Being a woman is hard. Being a woman in the kitchen is hard. Used to, the kitchen was a man’s world. You have to be tough as nails and have thick skin. You have to find ways around obstacles, like lifting heavy things when the guys can’t, or won’t, help you. I have dealt with sexual harassment, sexism, and racism in the kitchen. I was laughed at for being “the pretty white girl who wanted to cook” at one job. I was treated like I was stupid. Instead of teaching me how to do things or explaining when I asked questions, I was ignored and the guys would just take over whatever I was doing. It was discouraging, but I knew I was better than that, so I simply paid attention and did tons and tons of research on my own. I would go home and ask my chef husband questions and he would help me or show me, and if he didn’t have an answer, we would research together.

My simple advice; be the best, and do the best. There is ALWAYS something to learn, even if the guys won’t help you, do it yourself. Don’t let anyone get the best of you. Don’t let anyone discourage you or get under your skin. Don’t ever allow anyone to make you feel less than. And when it comes to sexual harassment, tell them you know how to hide a body (they’ll leave ya alone after that!).

So, as you know, we’re impressed with ETX Provisions and Iron+Ember BBQ – tell our readers more, for example, what you’re most proud of and what sets you apart from others.
Women barbecuing is not common at all. I think part of me chose barbecue because of that. I can be different in a world of lady chefs while being exactly myself and doing something I know and love. Anyone who knows me knows how much I love meat that is cooked low and slow.

With the love of meat, comes using animals responsibly and being environmentally aware. I remember growing up hunting, and my father made us kids very aware that you need to respect that animal and use all of it. Waste is not an option. Lance and I strive to get to know local farmers and ranchers, we get to know our animals and their circle of life. It’s important to us, and we hope to bring the same awareness to others.

I’m proud of how far I have come, and I’m proud of how far WE have come. Lance went from being an executive chef, down to a chef de partie, just to simply gain knowledge. I have gone from being in front of the house to be a nitty-gritty kitchen pirate and queen of the pit. And now, we are about to open our own two restaurants. Perseverance is everything in this industry. Hard work will take you far if you believe it and stick with it. We are totally excited to watch Lance’s ETX Provisions and my Iron+Ember BBQ blossom. We want to help spread the knowledge of true farm to table, sustainability, and whole animal usage with the public.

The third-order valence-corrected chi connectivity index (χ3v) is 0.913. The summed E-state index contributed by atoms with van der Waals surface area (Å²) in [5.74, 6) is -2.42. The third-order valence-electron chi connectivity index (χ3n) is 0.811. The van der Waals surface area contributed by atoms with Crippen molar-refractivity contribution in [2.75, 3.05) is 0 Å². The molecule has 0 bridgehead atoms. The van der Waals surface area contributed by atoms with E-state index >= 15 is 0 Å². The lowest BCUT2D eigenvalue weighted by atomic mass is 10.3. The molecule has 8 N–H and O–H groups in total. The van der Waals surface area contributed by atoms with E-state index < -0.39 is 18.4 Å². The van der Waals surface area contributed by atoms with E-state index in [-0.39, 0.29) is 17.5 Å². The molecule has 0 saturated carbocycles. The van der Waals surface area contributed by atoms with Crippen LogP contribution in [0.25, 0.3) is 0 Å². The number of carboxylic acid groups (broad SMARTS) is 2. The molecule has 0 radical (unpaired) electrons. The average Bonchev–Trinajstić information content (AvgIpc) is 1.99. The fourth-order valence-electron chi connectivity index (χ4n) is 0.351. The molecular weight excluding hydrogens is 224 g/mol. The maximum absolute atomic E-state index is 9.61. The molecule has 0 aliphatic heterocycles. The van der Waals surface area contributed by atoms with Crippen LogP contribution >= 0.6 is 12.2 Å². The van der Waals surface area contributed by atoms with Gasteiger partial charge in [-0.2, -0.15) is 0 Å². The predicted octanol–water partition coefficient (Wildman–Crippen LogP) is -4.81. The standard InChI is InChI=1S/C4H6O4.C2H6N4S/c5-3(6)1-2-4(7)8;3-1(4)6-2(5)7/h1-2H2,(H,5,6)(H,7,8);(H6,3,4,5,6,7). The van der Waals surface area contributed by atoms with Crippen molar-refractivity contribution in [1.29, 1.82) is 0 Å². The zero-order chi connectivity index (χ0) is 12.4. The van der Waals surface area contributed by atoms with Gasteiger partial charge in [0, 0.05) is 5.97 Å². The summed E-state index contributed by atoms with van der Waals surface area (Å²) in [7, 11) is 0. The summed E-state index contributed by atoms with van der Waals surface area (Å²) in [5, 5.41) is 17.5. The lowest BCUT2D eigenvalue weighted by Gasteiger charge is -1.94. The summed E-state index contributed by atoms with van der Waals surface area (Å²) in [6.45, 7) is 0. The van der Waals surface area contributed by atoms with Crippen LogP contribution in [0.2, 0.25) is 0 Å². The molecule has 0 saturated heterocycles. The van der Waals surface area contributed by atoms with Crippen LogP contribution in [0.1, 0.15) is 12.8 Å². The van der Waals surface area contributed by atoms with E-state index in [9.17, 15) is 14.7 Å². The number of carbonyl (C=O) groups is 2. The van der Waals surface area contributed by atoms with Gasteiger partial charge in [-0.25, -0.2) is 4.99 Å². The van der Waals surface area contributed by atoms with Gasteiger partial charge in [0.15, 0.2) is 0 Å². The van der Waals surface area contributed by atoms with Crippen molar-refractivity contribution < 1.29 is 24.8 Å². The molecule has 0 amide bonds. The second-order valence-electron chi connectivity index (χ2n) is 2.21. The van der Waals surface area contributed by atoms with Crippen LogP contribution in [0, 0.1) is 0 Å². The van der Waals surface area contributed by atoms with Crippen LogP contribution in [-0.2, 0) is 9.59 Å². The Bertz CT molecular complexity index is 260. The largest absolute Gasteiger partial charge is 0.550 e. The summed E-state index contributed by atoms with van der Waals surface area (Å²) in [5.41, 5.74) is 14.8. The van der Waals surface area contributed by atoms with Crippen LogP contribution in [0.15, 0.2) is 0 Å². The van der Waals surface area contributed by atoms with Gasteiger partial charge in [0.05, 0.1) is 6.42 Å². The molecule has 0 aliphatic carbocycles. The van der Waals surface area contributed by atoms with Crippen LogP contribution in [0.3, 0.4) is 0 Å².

Are there any apps, books, podcasts or other resources that you’ve benefited from using?
Honestly, I think I have read every “Chicken Soup for the Soul” (Jack Canfield) book known to man. I grew up reading those books, and they truly inspire greatness, humility, perseverance, and respect for others. I strive to be the best person I can be, every single day.

Another great book, “The Subtle Art of Not Giving a Fck” (Mark Manson) was a game changer for me. As a person who cares too much about too much, I can honestly say that this book helped me focus on the things that are important to my husband and I and it has helped push us closer to our goal of owning and operating our own restaurants.

Food-related books include “Franklin Barbecue: A Meat-Smoking Manifesto” (Aaron Franklin) as he is one of my long-time barbecue heroes (a god, if you will). I still go back and flip through his book on occasion.

My other go-to that I find myself flipping through is “Whole Beast Butchery: The Complete Visual Guide to Beef, Lamb, and Pork” (Ryan Farr) because it has pictures! It’s a great resource for how to break down animals, which is my next goal on my list.

“Kitchen Confidential” (Anthony Bourdain) is another great book, and I always recommend it to my coworkers and anyone who has an interest in cooking or owning a restaurant. It goes over the life of a cook and different aspects of what NOT to do as a restaurant owner.

Contact Info:

Image Credit:
Chef Lance McWhorter

Getting in touch: VoyageDallas is built on recommendations from the community; it’s how we uncover hidden gems, so if you know someone who deserves recognition please let us know here.

Leave a Reply

Your email address will not be published. Required fields are marked *

More in